ACLU of Ohio Sues Over Gag Rule Prohibiting Judges from Naming Names in Written Opinions

August 21, 2001 12:00 am

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CLEVELAND–The American Civil Liberties Union of Ohio today filed a lawsuit contesting on free speech and public right-to-know grounds a regulation prohibiting appeals court judges from naming in written opinions the trial lawyers and trial judges involved in the cases they decide.

“”These regulations draw a curtain of secrecy over what should be an open forum,” said David Webster, the Cleveland lawyer who heads the volunteer litigation team assembled by the ACLU to challenge the restriction. “The people have a right to know how their trial judges are doing, who gets upheld, and who gets overturned, and why,” added Webster.

The lawsuit is being brought on behalf of Cuyahoga County Appeals Judge Ann Kilbane, the Cleveland Free Times newspaper, and Cleveland attorneys Ellen Mandel and Lester Potash.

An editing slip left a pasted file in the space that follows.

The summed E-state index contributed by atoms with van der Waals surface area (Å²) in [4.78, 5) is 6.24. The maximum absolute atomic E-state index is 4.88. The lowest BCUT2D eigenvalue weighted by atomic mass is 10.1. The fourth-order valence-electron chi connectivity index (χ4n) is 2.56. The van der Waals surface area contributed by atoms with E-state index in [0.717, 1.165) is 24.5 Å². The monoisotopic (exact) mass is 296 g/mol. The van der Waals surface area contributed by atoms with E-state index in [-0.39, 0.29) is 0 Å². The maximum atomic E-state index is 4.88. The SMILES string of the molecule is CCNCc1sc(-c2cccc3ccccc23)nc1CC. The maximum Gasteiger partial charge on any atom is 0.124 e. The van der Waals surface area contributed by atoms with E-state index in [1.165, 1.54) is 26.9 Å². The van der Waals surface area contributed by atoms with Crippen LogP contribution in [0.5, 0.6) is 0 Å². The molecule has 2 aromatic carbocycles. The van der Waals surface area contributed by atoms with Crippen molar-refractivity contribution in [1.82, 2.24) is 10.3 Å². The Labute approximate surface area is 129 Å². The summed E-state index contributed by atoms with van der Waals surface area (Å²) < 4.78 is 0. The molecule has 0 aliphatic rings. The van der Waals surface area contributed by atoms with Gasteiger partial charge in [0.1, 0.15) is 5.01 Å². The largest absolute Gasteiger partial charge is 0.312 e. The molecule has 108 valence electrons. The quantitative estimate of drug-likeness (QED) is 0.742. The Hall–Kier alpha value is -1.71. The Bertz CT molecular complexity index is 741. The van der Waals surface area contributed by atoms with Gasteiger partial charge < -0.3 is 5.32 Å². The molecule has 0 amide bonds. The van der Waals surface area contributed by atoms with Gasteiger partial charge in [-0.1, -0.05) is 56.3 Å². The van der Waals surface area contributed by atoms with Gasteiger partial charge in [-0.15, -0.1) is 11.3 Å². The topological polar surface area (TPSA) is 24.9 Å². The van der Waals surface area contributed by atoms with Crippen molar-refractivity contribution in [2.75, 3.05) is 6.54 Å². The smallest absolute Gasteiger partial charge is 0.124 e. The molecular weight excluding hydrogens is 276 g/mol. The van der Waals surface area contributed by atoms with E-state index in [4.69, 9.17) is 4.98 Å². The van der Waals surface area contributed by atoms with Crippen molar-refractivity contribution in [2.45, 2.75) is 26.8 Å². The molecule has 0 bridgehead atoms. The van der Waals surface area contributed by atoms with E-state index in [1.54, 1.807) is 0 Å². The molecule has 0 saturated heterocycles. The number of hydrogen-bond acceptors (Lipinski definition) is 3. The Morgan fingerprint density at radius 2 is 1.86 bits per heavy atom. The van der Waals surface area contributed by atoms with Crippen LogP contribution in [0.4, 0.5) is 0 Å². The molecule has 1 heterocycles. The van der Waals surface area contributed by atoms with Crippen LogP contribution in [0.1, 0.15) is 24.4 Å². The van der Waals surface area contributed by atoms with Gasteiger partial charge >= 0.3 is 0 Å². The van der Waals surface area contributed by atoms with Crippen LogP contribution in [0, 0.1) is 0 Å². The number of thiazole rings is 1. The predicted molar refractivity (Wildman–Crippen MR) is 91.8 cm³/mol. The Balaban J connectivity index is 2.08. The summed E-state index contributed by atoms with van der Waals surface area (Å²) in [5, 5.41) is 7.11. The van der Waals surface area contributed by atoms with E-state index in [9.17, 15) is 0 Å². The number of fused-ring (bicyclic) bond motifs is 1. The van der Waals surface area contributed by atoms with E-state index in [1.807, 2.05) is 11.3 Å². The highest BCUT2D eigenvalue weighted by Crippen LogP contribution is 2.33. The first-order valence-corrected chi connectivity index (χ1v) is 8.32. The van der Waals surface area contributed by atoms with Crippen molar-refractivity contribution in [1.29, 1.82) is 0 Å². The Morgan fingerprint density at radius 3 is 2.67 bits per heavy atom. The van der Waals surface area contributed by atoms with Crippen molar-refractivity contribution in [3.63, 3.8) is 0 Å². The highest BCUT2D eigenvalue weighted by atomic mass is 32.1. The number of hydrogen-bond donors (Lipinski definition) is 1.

The regulation was adopted last year by the Cuyahoga County Court of Appeals. Today’s lawsuit, filed in the Ohio Supreme Court, seeks to prevent the rule from being formally adopted by the Clerk of the Supreme Court, the last step necessary before the rule officially takes effect.

The rule is unusual, if not unique, according to ACLU Legal Director Raymond Vasvari. Efforts to find similar provisions in court cases nationwide met with little success.

“It seems to be a new idea, and a bad one at that,” said Vasvari. “Respect for the courts depends on public confidence in the process, and that in turn depends on justice being done in the light of day.”

The Ohio Supreme Court, which makes the rules that govern the conduct of all lower courts in Ohio, is empowered under the state constitution to oversee the appellate courts. While the state supreme court usually only hears appeals, certain rare actions, such as this, may be brought there in the first place.

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